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Proposal would allow gay Scouts, not leaders

Move criticized by both sides on divisive issue

James Oliver (left) stood with his brother and fellow Eagle Scout, Will, who is gay, as boxes filled with a petition to end the ban on gay Scouts and leaders were carried to the Boy Scouts of America headquarters in Dallas in February.

Tony Gutierrez/Associated Press

James Oliver (left) stood with his brother and fellow Eagle Scout, Will, who is gay, as boxes filled with a petition to end the ban on gay Scouts and leaders were carried to the Boy Scouts of America headquarters in Dallas in February.

Seeking an elusive middle ground on an issue that has divided its ranks and drawn heated national debate, the Boy Scouts of America on Friday proposed ending its longstanding ban on openly gay scouts but continuing to bar gay adults from serving as leaders. The decision must be approved by the roughly 1,400 voting members of the Scouts’ National Council at a meeting in Texas the week of May 20.

‘‘No youth may be denied membership in the Boy Scouts of America on the basis of sexual orientation or preference alone,’’ the proposed policy states. But the organization ‘‘will maintain the current membership policy for all adult leaders.’’

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The proposal drew swift criticism from both sides as conservative Christians said the Boy Scouts had caved in to political pressure and gay rights groups said they were perpetuating dangerous stereotypes about gay men and discrimination.

The issue of gay members and leaders has particularly tormented the Boy Scouts over the last year as the organization first said it would not change policy, then said it would, then put off a decision until this May’s council meeting.

The dismissal of a lesbian Cub Scout den leader had received wide publicity, and gay rights groups stepped up a campaign for change. Several local governments and charities said they could not donate to the Scouts or sponsor troops because of its discrimination against gay people.

On the other side, conservative politicians and religious groups urged the Boy Scouts to continue with the longstanding policy of ejecting openly gay boys and leaders.

The Boy Scouts were forced to confront the question of sexual preference at a time when the public has become more accepting of homosexuality, but the issue remains deeply polarizing. Already suffering a long-term decline in membership, the organization had to move carefully, its leaders said in private, because most of its local troops were sponsored by churches, some of which call homosexual behavior a sin.

The Church of Jesus Christ of Latter Day Saints and the Roman Catholic Church, together, sponsor groups enrolling about one-fourth of all Scouts. Both churches have in the past said they might abandon the Boy Scouts if the group altered its policy on gay members and leaders.

The Mormon church, which uses the Boy Scouts as a main program for youth training, was noncommittal Friday, saying only that it would study the proposed resolution before the May meeting.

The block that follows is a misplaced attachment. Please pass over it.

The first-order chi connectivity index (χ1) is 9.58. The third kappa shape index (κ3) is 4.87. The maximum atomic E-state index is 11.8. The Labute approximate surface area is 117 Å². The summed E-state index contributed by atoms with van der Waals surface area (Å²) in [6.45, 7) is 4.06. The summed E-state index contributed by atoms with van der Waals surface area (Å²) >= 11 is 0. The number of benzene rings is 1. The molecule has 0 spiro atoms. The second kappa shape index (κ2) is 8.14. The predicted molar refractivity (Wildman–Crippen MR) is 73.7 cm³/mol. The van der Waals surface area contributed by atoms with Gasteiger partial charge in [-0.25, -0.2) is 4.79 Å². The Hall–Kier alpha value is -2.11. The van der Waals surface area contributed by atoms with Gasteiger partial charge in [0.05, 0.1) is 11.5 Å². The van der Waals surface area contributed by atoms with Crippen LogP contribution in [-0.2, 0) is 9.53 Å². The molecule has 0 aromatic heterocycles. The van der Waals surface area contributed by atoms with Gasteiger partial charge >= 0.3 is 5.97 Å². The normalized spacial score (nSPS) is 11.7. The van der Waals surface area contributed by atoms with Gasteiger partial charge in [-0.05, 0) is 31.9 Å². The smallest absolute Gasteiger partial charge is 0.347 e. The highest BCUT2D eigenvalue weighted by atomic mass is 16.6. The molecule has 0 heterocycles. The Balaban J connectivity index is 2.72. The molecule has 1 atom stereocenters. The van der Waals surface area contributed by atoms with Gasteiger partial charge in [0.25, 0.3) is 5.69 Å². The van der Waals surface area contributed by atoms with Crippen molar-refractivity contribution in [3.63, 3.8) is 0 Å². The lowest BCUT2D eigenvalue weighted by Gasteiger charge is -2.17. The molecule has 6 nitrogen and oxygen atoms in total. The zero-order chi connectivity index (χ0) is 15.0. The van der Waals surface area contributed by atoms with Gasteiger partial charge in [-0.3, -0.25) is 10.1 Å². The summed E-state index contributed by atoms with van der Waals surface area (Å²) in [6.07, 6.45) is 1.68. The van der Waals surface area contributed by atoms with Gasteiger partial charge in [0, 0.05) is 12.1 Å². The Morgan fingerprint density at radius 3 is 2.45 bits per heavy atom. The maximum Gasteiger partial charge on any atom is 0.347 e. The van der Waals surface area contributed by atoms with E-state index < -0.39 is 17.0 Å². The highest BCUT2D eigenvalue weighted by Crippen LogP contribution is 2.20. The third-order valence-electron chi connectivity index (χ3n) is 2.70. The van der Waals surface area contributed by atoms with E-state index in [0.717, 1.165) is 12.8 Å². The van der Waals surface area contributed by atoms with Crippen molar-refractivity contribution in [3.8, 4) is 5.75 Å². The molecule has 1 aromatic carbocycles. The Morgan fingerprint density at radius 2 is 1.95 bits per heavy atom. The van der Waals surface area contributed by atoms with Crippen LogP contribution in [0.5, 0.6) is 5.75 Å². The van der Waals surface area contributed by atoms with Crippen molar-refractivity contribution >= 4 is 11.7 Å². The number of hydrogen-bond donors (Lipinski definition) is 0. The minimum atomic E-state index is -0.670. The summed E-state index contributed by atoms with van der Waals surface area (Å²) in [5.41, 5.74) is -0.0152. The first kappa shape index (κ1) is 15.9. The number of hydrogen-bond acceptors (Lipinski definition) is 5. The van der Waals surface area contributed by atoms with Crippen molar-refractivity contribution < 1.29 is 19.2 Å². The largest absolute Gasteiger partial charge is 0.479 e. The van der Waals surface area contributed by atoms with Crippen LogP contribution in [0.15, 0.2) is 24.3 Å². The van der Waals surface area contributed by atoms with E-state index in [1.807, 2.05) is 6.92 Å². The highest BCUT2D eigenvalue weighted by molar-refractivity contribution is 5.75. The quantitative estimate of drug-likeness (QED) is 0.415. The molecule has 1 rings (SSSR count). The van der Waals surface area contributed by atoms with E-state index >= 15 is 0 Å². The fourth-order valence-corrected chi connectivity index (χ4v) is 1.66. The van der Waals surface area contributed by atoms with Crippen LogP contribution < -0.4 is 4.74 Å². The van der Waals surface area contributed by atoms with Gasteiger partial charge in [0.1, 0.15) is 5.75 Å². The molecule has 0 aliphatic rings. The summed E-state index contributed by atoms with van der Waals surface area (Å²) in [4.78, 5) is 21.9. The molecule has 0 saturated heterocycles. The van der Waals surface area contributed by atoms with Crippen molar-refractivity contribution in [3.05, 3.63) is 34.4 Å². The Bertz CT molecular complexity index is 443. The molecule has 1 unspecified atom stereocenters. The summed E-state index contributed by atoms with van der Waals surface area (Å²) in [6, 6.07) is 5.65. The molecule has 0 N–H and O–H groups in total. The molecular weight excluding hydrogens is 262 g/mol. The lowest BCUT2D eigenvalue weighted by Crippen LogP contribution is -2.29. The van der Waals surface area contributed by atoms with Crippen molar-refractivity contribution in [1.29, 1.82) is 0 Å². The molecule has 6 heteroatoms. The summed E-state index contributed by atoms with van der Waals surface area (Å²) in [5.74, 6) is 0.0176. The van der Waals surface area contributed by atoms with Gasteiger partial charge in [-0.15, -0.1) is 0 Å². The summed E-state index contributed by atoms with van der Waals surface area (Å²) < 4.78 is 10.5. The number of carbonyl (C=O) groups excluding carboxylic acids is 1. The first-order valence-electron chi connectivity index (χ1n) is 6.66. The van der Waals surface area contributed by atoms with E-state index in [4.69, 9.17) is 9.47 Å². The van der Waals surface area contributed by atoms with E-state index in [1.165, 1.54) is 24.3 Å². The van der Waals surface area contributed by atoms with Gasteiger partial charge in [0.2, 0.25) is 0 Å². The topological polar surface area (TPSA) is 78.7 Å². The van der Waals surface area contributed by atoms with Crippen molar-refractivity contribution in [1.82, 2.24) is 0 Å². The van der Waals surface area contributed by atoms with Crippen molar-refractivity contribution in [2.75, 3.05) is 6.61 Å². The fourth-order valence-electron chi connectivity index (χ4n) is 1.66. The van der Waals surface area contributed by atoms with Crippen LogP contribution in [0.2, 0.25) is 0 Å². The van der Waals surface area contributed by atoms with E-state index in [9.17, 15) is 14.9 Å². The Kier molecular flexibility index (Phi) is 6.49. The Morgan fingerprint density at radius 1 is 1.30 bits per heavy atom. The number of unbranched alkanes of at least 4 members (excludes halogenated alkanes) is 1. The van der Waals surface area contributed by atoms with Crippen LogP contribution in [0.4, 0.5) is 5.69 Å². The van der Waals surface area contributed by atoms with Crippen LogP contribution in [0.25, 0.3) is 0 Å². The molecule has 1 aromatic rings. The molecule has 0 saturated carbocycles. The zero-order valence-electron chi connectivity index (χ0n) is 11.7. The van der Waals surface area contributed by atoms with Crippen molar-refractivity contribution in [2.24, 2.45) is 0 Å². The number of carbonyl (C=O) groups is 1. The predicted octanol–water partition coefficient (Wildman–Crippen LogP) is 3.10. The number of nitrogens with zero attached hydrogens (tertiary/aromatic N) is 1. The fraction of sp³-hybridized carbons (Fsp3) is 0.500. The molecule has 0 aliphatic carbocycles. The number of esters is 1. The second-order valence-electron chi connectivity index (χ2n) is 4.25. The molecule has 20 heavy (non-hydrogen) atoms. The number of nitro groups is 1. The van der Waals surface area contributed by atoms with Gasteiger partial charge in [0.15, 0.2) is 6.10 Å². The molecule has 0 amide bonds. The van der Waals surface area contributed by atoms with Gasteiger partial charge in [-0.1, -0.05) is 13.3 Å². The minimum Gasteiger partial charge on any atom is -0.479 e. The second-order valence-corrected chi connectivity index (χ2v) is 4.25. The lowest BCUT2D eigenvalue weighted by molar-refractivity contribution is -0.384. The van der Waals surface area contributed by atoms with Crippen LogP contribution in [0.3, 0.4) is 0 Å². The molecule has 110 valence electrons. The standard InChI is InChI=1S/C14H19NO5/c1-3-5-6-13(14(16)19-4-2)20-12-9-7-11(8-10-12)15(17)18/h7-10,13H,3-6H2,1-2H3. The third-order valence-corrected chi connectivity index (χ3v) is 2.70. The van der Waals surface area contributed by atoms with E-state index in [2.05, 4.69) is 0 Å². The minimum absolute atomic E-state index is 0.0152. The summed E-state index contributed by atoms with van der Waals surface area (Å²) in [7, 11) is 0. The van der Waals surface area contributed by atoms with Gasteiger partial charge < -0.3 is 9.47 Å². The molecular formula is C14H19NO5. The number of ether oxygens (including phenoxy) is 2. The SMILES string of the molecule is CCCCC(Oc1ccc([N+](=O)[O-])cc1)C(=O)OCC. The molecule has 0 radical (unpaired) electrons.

Deron Smith, a spokesman for the Scouts, declined to describe their discussions with church leaders.

“We have more than 116,000 local scouting units, and reactions will no doubt vary,’’ he said. ‘‘We value our relationship with all of them.’’

In recent months, the Boy Scouts have conducted discussions and surveys on the issue around the country, with results that mirrored the country’s changes and divisions over gay rights. They found that while a majority of adults involved with scouting supported the past policy of excluding gays, parents under the age of 50 and a majority of teenagers opposed it, according to a summary of the findings released Friday.

While Smith declined to explain the reasoning behind the different treatment of leaders and youths, the study summary said that many adults had expressed particular concern about child safety and whether gay men were appropriate role models. The Scouts, like other institutions serving children, have been jarred in recent years by sex-abuse scandals from the past.

But four experts consulted by the Scouts said that homosexuality is not a risk factor for sexual abuse, the summary said, and that there was no evidence that having a gay leader would alter a child’s sexual orientation.

On Friday, a conservative Christian coalition of past and current Boy Scouts, parents, and leaders called OnMyHonor.net, which was formed to lobby the Boy Scouts on the issue, condemned the proposed partial changes with a statement titled ‘‘Boy Scouts resolution caves to outside pressure.’’

But gay rights advocates attacked the Scouts for failing to open up their leadership ranks.

“The Boy Scouts have missed an opportunity to exercise leadership and usher the organization back to relevancy,’’ said Richard Ferraro, the vice president of the Gay and Lesbian Alliance Against Discrimination. ‘‘What this resolution appears to be doing is reinforcing the outrageous idea that gay people somehow pose a threat to kids, which experts like the American Psychological Association have dismissed for more than a decade.’’

Jennifer Tyrrell, a lesbian parent in Ohio whose dismissal last year as her 7-year-old son’s den leader received national publicity, said in a statement Friday: ‘‘One year after sending a letter ousting me as my son’s leader, the Boy Scouts are once again forcing me to look my children in the eyes and tell them that our family isn’t good enough.’’

But Martez Moore, chief operating officer of the Scouts’ Middle Tennessee Council, said he supported the proposal, especially the continued barring of gay leaders. In surveys, he said, local parents were ‘‘overwhelmingly in support of banning gay Scout leaders.’’

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